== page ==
In May 2014, PNP Petroleum I, LP, et al. v. Taylor et al. 438 S.W.3d 723 (Tex.Civ.App.—San Antonio, May 21, 2014, pet. filed), PNP and Taylor entered into an oil and gas lease with a one-year primary term. The lease contained a shut-in royalty clause that read as follows:
SHUT-IN ROYALTY (Saving) If, at the expiration of the primary term there is located on the leased premises a well or wells not producing oil/gas in paying quantities, Lessee may pay as royalty a sum of money equal to Twenty ($20) dollars per proration acre associated with each well not producing. The shut-in well royalty payment will extend the term of this lease for a period of one (1) year…
This provision did not use the standard wording for shut-in royalty clauses—i.e., that it would apply only to wells capable of producing oil or gas. Instead it applies shut-in royalty treatment to any wells on the lease that are “not producing oil/gas in paying quantities.” In the negotiations leading up to the execution of the lease PNP sent the following redline of the proposed shut-in clause:
SHUT-IN ROYALTY (Saving) If, at the expiration of the primary term – or at any time thereafter, there is located on the leased premises a well or wells not
capable of producing oil/gas in paying quantities or being used as a salt-water injection well(s), and such gas is not otherwise produced and sold in paying quantities for lack of a suitable market and this lease is not otherwise being maintained in force and effect, Lessee may pay ….
When PNP acquired the lease there were 13 non-producing wells on the lease that had been drilled by a prior lessee whose lease had expired.
At the appropriate time, PNP sent Taylor a notice stating its intent to extend the lease pursuant to the shut-in clause and enclosing its payment. The Lessors rejected the payment contending that the shut-in clause could only apply to wells that were “capable of producing.”
The Fourth Court of Appeals spent most of its opinion dealing with the issue of whether the redline draft of the lease and other related information could be introduced into evidence. Taylor argued that the draft was prohibited based on the exclusion of parol evidence to “vary, contradict, and/or create ambiguity” in an unambiguous lease. PNP argued that the draft should be admitted as “surrounding circumstances.”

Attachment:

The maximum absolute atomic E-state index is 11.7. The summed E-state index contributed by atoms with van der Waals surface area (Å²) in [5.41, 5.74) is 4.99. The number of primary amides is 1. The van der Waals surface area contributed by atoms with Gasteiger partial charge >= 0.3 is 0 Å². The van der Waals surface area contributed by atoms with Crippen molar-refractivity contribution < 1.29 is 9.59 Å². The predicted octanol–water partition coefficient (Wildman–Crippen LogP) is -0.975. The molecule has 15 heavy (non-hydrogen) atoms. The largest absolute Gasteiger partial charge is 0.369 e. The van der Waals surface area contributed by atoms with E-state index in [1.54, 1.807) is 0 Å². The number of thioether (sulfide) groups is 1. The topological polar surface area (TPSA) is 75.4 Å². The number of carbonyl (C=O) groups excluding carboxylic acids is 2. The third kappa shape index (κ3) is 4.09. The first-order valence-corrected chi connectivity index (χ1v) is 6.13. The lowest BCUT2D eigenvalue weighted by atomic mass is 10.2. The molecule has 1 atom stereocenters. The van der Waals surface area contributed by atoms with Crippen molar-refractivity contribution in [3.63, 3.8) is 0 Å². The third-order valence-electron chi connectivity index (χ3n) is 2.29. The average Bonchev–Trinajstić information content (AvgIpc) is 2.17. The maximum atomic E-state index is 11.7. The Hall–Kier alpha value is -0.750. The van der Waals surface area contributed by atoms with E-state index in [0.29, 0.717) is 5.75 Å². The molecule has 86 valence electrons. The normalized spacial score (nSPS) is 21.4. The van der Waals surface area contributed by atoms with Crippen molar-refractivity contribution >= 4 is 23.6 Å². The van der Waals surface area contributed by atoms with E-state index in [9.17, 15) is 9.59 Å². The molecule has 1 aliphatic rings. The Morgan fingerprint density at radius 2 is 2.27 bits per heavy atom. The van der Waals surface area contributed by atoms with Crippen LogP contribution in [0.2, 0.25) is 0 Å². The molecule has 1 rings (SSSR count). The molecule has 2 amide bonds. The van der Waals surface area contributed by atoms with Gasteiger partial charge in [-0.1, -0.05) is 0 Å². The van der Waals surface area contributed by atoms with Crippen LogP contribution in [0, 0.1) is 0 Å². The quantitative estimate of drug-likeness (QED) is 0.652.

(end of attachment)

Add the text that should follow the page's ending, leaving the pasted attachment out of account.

Citing cases to the effect that the court may consider “surrounding circumstances as a construction aid to determine the parties’ intentions as expressed in the plain language of the lease,” the Court held that the parol evidence rule did not bar the introduction of the evidence of the deletions made to the lease drafts during the parties’ negotiations.
Although the Court ultimately held that the proffered payment of shut-in royalties was effective to continue the lease, thereby reversing the trial court, it reached the result by first acknowledging that the term “shut-in royalty” has special meaning in the industry (i.e., it applies to wells capable of production) and then holding that the drafts exchanged by the parties could be admitted into evidence to show that the parties intended to forego the industry-standard “capable of production” test.
For the careful scrivener this case presents a bit of a conundrum. If you use a term that has a generally understood meaning in the industry, but alter its definition within the document, in the Fourth Court of Appeals, the court may not interpret the term the way you defined it in the document and may force you to jump through hoops to introduce previous drafts. Here the court accepted the revised definition of shut-in royalty but only after finding a way to show that “capable of producing” had been deleted in a prior draft. But what if there are no drafts showing the change; what if the first draft started with the modified term? Solutions might be to (i) avoid using the industry term but fully describe the concept; (ii) use the term and specifically reject its widely understood meaning; or (iii) use the term but modify its title such as “modified shut-in royalty.”